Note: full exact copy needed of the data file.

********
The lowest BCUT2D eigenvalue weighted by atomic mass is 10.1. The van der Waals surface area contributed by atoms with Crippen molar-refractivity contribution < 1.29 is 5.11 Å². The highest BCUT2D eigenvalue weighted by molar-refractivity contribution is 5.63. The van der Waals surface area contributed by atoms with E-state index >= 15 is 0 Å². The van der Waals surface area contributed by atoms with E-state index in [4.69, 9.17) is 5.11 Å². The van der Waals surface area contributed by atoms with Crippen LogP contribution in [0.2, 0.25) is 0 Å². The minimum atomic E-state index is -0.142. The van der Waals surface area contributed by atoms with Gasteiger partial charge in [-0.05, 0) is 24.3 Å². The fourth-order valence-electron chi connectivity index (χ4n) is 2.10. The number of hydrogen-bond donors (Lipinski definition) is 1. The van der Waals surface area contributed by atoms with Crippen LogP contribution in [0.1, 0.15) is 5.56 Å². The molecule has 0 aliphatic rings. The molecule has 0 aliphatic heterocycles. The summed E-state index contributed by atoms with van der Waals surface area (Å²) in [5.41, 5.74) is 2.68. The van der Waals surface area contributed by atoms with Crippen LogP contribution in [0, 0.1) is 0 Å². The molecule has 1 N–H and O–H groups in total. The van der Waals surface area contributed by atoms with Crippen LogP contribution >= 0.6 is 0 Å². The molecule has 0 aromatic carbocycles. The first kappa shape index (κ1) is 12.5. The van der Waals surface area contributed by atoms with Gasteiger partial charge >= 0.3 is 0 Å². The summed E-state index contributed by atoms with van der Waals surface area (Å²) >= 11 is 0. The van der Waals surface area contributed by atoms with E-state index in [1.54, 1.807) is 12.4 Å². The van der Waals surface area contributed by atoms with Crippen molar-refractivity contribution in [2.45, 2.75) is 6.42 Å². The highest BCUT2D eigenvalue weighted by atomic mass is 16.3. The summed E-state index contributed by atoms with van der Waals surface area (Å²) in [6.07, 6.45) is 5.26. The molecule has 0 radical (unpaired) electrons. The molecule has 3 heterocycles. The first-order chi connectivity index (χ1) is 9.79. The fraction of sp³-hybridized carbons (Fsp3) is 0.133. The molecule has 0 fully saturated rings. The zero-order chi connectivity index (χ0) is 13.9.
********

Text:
The lowest BCUT2D eigenvalue weighted by atomic mass is 10.1. The van der Waals surface area contributed by atoms with Crippen molar-refractivity contribution < 1.29 is 5.11 Å². The highest BCUT2D eigenvalue weighted by molar-refractivity contribution is 5.63. The van der Waals surface area contributed by atoms with E-state index >= 15 is 0 Å². The van der Waals surface area contributed by atoms with E-state index in [4.69, 9.17) is 5.11 Å². The van der Waals surface area contributed by atoms with Crippen LogP contribution in [0.2, 0.25) is 0 Å². The minimum atomic E-state index is -0.142. The van der Waals surface area contributed by atoms with Gasteiger partial charge in [-0.05, 0) is 24.3 Å². The fourth-order valence-electron chi connectivity index (χ4n) is 2.10. The number of hydrogen-bond donors (Lipinski definition) is 1. The van der Waals surface area contributed by atoms with Crippen LogP contribution in [0.1, 0.15) is 5.56 Å². The molecule has 0 aliphatic rings. The molecule has 0 aliphatic heterocycles. The summed E-state index contributed by atoms with van der Waals surface area (Å²) in [5.41, 5.74) is 2.68. The van der Waals surface area contributed by atoms with Crippen LogP contribution in [0, 0.1) is 0 Å². The molecule has 1 N–H and O–H groups in total. The van der Waals surface area contributed by atoms with Crippen LogP contribution >= 0.6 is 0 Å². The molecule has 0 aromatic carbocycles. The first kappa shape index (κ1) is 12.5. The van der Waals surface area contributed by atoms with Gasteiger partial charge >= 0.3 is 0 Å². The summed E-state index contributed by atoms with van der Waals surface area (Å²) >= 11 is 0. The van der Waals surface area contributed by atoms with E-state index in [1.54, 1.807) is 12.4 Å². The van der Waals surface area contributed by atoms with Crippen molar-refractivity contribution in [2.45, 2.75) is 6.42 Å². The highest BCUT2D eigenvalue weighted by atomic mass is 16.3. The summed E-state index contributed by atoms with van der Waals surface area (Å²) in [6.07, 6.45) is 5.26. The molecule has 0 radical (unpaired) electrons. The molecule has 3 heterocycles. The first-order chi connectivity index (χ1) is 9.79. The fraction of sp³-hybridized carbons (Fsp3) is 0.133. The molecule has 0 fully saturated rings. The zero-order chi connectivity index (χ0) is 13.9.